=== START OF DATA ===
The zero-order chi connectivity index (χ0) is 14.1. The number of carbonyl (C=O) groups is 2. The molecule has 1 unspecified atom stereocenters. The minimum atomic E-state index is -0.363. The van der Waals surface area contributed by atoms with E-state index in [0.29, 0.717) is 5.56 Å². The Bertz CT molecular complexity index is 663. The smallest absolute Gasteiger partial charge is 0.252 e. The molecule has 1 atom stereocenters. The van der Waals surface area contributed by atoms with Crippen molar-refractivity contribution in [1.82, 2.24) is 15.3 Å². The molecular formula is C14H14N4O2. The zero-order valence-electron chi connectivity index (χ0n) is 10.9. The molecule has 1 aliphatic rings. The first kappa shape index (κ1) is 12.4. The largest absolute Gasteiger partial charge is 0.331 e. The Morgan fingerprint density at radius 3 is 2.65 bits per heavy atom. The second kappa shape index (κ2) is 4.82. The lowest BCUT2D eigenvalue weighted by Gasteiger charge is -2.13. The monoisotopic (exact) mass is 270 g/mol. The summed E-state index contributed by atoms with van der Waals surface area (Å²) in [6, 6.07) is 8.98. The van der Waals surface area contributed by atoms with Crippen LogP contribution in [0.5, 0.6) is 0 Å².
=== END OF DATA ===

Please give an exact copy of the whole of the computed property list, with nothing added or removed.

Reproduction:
The zero-order chi connectivity index (χ0) is 14.1. The number of carbonyl (C=O) groups is 2. The molecule has 1 unspecified atom stereocenters. The minimum atomic E-state index is -0.363. The van der Waals surface area contributed by atoms with E-state index in [0.29, 0.717) is 5.56 Å². The Bertz CT molecular complexity index is 663. The smallest absolute Gasteiger partial charge is 0.252 e. The molecule has 1 atom stereocenters. The van der Waals surface area contributed by atoms with Crippen molar-refractivity contribution in [1.82, 2.24) is 15.3 Å². The molecular formula is C14H14N4O2. The zero-order valence-electron chi connectivity index (χ0n) is 10.9. The molecule has 1 aliphatic rings. The first kappa shape index (κ1) is 12.4. The largest absolute Gasteiger partial charge is 0.331 e. The Morgan fingerprint density at radius 3 is 2.65 bits per heavy atom. The second kappa shape index (κ2) is 4.82. The lowest BCUT2D eigenvalue weighted by Gasteiger charge is -2.13. The monoisotopic (exact) mass is 270 g/mol. The summed E-state index contributed by atoms with van der Waals surface area (Å²) in [6, 6.07) is 8.98. The van der Waals surface area contributed by atoms with Crippen LogP contribution in [0.5, 0.6) is 0 Å².